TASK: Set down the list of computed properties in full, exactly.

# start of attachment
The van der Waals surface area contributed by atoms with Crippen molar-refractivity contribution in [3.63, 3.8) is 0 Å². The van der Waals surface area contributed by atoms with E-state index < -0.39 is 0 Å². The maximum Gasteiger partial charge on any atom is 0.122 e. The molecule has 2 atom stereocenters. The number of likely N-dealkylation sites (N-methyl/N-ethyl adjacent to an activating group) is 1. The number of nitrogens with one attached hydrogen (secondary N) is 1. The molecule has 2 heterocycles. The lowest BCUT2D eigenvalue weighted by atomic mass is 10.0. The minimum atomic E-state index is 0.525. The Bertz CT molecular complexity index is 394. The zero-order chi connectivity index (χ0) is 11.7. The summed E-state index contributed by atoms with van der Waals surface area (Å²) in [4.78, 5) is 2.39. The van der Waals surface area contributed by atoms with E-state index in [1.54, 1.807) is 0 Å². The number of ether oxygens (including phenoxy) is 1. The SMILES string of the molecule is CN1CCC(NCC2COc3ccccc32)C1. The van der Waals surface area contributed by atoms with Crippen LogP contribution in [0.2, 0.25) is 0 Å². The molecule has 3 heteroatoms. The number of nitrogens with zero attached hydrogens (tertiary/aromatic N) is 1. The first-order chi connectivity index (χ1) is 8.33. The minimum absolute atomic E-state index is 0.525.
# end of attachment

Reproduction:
The van der Waals surface area contributed by atoms with Crippen molar-refractivity contribution in [3.63, 3.8) is 0 Å². The van der Waals surface area contributed by atoms with E-state index < -0.39 is 0 Å². The maximum Gasteiger partial charge on any atom is 0.122 e. The molecule has 2 atom stereocenters. The number of likely N-dealkylation sites (N-methyl/N-ethyl adjacent to an activating group) is 1. The number of nitrogens with one attached hydrogen (secondary N) is 1. The molecule has 2 heterocycles. The lowest BCUT2D eigenvalue weighted by atomic mass is 10.0. The minimum atomic E-state index is 0.525. The Bertz CT molecular complexity index is 394. The zero-order chi connectivity index (χ0) is 11.7. The summed E-state index contributed by atoms with van der Waals surface area (Å²) in [4.78, 5) is 2.39. The van der Waals surface area contributed by atoms with E-state index in [1.54, 1.807) is 0 Å². The number of ether oxygens (including phenoxy) is 1. The SMILES string of the molecule is CN1CCC(NCC2COc3ccccc32)C1. The van der Waals surface area contributed by atoms with Crippen LogP contribution in [0.2, 0.25) is 0 Å². The molecule has 3 heteroatoms. The number of nitrogens with zero attached hydrogens (tertiary/aromatic N) is 1. The first-order chi connectivity index (χ1) is 8.33. The minimum absolute atomic E-state index is 0.525.